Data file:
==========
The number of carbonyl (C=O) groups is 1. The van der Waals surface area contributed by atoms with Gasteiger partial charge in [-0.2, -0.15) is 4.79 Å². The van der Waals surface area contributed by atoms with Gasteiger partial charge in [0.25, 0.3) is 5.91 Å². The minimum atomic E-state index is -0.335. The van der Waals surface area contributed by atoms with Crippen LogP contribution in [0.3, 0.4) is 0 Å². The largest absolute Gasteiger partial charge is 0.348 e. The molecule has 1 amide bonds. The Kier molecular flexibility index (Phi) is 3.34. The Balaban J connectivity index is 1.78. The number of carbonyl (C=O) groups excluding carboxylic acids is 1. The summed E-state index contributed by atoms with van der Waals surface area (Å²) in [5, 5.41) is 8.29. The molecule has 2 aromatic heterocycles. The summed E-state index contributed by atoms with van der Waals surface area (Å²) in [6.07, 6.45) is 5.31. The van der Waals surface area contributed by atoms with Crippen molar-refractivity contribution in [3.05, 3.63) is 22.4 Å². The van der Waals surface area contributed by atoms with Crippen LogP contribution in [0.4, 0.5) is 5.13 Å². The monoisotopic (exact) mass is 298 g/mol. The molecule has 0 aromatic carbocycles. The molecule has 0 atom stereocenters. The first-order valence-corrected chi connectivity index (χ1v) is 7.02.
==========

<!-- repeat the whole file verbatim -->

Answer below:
The number of carbonyl (C=O) groups is 1. The van der Waals surface area contributed by atoms with Gasteiger partial charge in [-0.2, -0.15) is 4.79 Å². The van der Waals surface area contributed by atoms with Gasteiger partial charge in [0.25, 0.3) is 5.91 Å². The minimum atomic E-state index is -0.335. The van der Waals surface area contributed by atoms with Crippen LogP contribution in [0.3, 0.4) is 0 Å². The largest absolute Gasteiger partial charge is 0.348 e. The molecule has 1 amide bonds. The Kier molecular flexibility index (Phi) is 3.34. The Balaban J connectivity index is 1.78. The number of carbonyl (C=O) groups excluding carboxylic acids is 1. The summed E-state index contributed by atoms with van der Waals surface area (Å²) in [5, 5.41) is 8.29. The molecule has 2 aromatic heterocycles. The summed E-state index contributed by atoms with van der Waals surface area (Å²) in [6.07, 6.45) is 5.31. The van der Waals surface area contributed by atoms with Crippen molar-refractivity contribution in [3.05, 3.63) is 22.4 Å². The van der Waals surface area contributed by atoms with Crippen LogP contribution in [0.4, 0.5) is 5.13 Å². The monoisotopic (exact) mass is 298 g/mol. The molecule has 0 aromatic carbocycles. The molecule has 0 atom stereocenters. The first-order valence-corrected chi connectivity index (χ1v) is 7.02.